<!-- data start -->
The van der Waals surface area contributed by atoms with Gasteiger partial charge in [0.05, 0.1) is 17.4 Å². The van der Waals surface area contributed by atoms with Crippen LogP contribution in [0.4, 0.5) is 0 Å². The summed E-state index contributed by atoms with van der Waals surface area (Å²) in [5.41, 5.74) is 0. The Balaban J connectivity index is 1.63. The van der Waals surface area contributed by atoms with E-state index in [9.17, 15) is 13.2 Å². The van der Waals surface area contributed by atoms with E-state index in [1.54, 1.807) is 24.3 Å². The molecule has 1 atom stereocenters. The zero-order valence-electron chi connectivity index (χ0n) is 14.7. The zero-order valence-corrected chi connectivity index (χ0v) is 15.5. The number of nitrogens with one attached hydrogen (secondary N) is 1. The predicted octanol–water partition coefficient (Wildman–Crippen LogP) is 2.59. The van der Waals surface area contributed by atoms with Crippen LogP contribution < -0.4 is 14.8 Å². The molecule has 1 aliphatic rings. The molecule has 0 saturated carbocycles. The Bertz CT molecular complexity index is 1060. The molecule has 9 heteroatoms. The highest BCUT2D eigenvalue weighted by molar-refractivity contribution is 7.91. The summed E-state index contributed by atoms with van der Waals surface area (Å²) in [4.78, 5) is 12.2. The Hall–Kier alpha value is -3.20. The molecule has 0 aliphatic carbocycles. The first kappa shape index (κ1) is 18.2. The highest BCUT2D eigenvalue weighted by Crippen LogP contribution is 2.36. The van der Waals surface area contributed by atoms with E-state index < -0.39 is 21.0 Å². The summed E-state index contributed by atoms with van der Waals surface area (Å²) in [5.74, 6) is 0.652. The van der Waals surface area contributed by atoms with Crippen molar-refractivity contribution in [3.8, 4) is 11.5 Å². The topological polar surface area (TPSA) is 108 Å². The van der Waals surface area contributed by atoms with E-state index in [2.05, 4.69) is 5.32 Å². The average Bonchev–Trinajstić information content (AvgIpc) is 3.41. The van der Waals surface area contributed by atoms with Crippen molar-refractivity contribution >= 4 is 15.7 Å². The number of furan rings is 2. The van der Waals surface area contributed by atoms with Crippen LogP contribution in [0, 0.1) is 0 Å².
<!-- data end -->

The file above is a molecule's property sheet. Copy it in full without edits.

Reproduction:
The van der Waals surface area contributed by atoms with Gasteiger partial charge in [0.05, 0.1) is 17.4 Å². The van der Waals surface area contributed by atoms with Crippen LogP contribution in [0.4, 0.5) is 0 Å². The summed E-state index contributed by atoms with van der Waals surface area (Å²) in [5.41, 5.74) is 0. The Balaban J connectivity index is 1.63. The van der Waals surface area contributed by atoms with E-state index in [9.17, 15) is 13.2 Å². The van der Waals surface area contributed by atoms with E-state index in [1.54, 1.807) is 24.3 Å². The molecule has 1 atom stereocenters. The zero-order valence-electron chi connectivity index (χ0n) is 14.7. The zero-order valence-corrected chi connectivity index (χ0v) is 15.5. The number of nitrogens with one attached hydrogen (secondary N) is 1. The predicted octanol–water partition coefficient (Wildman–Crippen LogP) is 2.59. The van der Waals surface area contributed by atoms with Crippen LogP contribution < -0.4 is 14.8 Å². The molecule has 1 aliphatic rings. The molecule has 0 saturated carbocycles. The Bertz CT molecular complexity index is 1060. The molecule has 9 heteroatoms. The highest BCUT2D eigenvalue weighted by molar-refractivity contribution is 7.91. The summed E-state index contributed by atoms with van der Waals surface area (Å²) in [4.78, 5) is 12.2. The Hall–Kier alpha value is -3.20. The molecule has 0 aliphatic carbocycles. The first kappa shape index (κ1) is 18.2. The highest BCUT2D eigenvalue weighted by Crippen LogP contribution is 2.36. The van der Waals surface area contributed by atoms with E-state index < -0.39 is 21.0 Å². The summed E-state index contributed by atoms with van der Waals surface area (Å²) in [5.74, 6) is 0.652. The van der Waals surface area contributed by atoms with Crippen molar-refractivity contribution in [3.8, 4) is 11.5 Å². The topological polar surface area (TPSA) is 108 Å². The van der Waals surface area contributed by atoms with E-state index in [2.05, 4.69) is 5.32 Å². The average Bonchev–Trinajstić information content (AvgIpc) is 3.41. The van der Waals surface area contributed by atoms with Crippen molar-refractivity contribution >= 4 is 15.7 Å². The number of furan rings is 2. The van der Waals surface area contributed by atoms with Crippen LogP contribution in [0, 0.1) is 0 Å².